LiDAR and 3D-stacked technologies for consumer, automotive and biomedical applications

Tuesday 12 March: 09.00 - 12.30 3.5-hour Workshop

Workshop Content

The workshop focuses on conventional and photon-counting technologies behind the increasing success of time-of-flight sensors, in particular LiDARs. We also look at other time-resolved imaging techniques and related applications, in a bottom-up approach. We discuss the challenges faced at sensor and system level, with emphasis to recent work on 3D-stacked solutions and on some key application targets involving LiDARs. Finally, a perspective on the future closes the workshop.

  • Introduction: From LiDAR basics to application challenges
  • Direct vs. indirect time-of-flight, flash vs. scanning, single-photon vs. conventional detection
  • Detector technologies, monolithic vs. 3D-stacked approaches
  • Sensor and system-level challenges
  • Current applications- consumer, automotive and biomedical
  • Future perspectives: non-line-of-sight, few-photon imaging, reconfigurable architectures, deep learning

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Your course presenters

        

Claudio Bruschini, Scientist & Lab Deputy,
EPFL (Ecole Polytechnique Fédérale de Lausanne)

Claudio Bruschini (Ecole Polytechnique Fédérale de Lausanne - EPFL) holds an MSc in high energy physics from the University of Genova and a PhD in Applied Sciences from the Free University of Brussels (VUB). He started his career with INFN (Italy), then moved to CERN and eventually EPFL in 1995. He is now with EPFL’s Advanced Quantum Architecture (AQUA) laboratory, whose research mission is to model and develop hardware/software systems based on photonic/electronic quantum devices, high-speed and time-resolved 2D/3D optical sensing as well as their applications (medical, security, ranging), pushing the limits of CMOS technology, imaging architectures, and applications. He is co-author of over 120 articles and workshop/conference proceedings and one book.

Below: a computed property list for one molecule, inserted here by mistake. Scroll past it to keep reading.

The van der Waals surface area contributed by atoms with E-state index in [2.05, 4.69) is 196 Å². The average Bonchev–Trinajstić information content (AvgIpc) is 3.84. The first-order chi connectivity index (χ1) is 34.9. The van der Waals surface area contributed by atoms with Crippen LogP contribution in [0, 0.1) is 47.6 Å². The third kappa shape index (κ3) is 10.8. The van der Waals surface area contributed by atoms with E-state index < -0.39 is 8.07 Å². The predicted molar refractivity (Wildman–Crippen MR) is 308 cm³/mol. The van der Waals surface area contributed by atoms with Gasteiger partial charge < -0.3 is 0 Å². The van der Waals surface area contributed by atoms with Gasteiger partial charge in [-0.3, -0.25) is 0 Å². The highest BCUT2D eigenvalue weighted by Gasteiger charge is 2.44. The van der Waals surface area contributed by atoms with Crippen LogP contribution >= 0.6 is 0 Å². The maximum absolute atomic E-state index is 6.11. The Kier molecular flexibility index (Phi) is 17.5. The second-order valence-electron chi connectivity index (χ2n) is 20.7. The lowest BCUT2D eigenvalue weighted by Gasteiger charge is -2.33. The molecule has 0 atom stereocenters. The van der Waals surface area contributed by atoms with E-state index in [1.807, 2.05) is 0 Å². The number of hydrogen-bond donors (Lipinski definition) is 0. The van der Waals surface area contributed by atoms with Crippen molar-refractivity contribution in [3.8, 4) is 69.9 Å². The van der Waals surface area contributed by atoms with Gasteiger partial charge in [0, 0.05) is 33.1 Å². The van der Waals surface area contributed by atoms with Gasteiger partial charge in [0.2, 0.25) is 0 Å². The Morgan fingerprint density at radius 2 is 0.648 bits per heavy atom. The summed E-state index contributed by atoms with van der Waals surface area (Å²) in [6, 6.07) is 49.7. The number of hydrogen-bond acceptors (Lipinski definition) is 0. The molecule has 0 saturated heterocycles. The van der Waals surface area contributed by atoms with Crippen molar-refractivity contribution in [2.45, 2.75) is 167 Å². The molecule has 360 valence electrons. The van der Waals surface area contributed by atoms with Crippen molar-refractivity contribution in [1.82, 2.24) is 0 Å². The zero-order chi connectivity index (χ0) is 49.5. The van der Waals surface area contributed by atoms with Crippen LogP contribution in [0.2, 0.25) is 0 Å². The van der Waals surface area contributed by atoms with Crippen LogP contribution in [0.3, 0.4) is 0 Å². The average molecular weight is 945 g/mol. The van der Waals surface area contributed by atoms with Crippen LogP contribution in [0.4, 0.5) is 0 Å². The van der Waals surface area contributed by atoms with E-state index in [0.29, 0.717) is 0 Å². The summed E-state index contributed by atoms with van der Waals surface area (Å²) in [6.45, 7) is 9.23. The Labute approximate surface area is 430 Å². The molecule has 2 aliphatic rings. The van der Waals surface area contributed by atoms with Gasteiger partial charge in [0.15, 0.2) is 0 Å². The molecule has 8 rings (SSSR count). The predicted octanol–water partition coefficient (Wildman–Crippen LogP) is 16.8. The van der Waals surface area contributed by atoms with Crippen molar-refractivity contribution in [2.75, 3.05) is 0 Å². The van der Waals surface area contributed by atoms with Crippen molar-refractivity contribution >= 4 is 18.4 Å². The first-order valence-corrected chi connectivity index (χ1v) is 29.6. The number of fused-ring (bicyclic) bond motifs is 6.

Preethi Padmanabhan 
EPFL (Ecole Polytechnique Fédérale de Lausanne)

Preethi Padmanabhan (EPFL) received her B.E. degree in Electronics and Instrumentation Engineering from Anna University, Chennai, India in May 2014 and M.Sc. (cum laude and Honors) degree in Electrical Engineering from Delft University of Technology in the Netherlands, in August 2016. During her Masters study, in the summer of 2015, she worked as an analog circuit designer in the Advanced Detector Arrays, Systems, and Nanoscience Group at NASA’s Jet Propulsion Laboratory (JPL) in Pasadena, USA, where she implemented a CMOS readout circuit for UV avalanche photodiodes. From November 2016, she has been pursuing a Ph.D. degree in Microsystems and Microelectronics at Advanced Quantum Architecture Laboratory (AQUA) in EPFL, Switzerland. Her current research interests include analog and digital circuit design for SPAD-based time-of-flight image sensors in LiDAR applications, with focus on background-noise rejection and interference suppression.

 

         

Edoardo Charbon 
EPFL (Ecole Polytechnique Fédérale de Lausanne)

Edoardo Charbon received the Diploma from ETH Zurich, the M.S. from the University of California at San Diego, and the Ph.D. from the University of California at Berkeley in 1988, 1991, and 1995, respectively, all in electrical engineering and EECS. He has consulted with numerous organizations, including Bosch, X-Fab, Texas Instruments, Maxim, Sony, Agilent, and the Carlyle Group. He was with Cadence Design Systems from 1995 to 2000, where he was the Architect of the company's initiative on information hiding for intellectual property protection. In 2000, he joined Canesta Inc., as the Chief Architect, where he led the development of wireless 3-D CMOS image sensors. Since 2002 he has been a member of the faculty of EPFL, where is a full professor since 2015. From 2008 to 2016 he was with Delft University of Technology’s as Chair of VLSI design. He has been the driving force behind the creation of deep-submicron CMOS SPAD technology, which is mass-produced since 2015 and is present in telemeters, proximity sensors, and medical diagnostics tools. His interests span from 3-D vision, LiDAR, FLIM, FCS, NIROT to super-resolution microscopy, time-resolved Raman spectroscopy, and cryo-CMOS circuits and systems for quantum computing. He has authored or co-authored over 300 papers and two books, and he holds 21 patents. Dr. Charbon is a distinguished visiting scholar of the W. M. Keck Institute for Space at Caltech, a fellow of the Kavli Institute of Nanoscience Delft, a distinguished lecturer of the IEEE Photonics Society, and a fellow of the IEEE.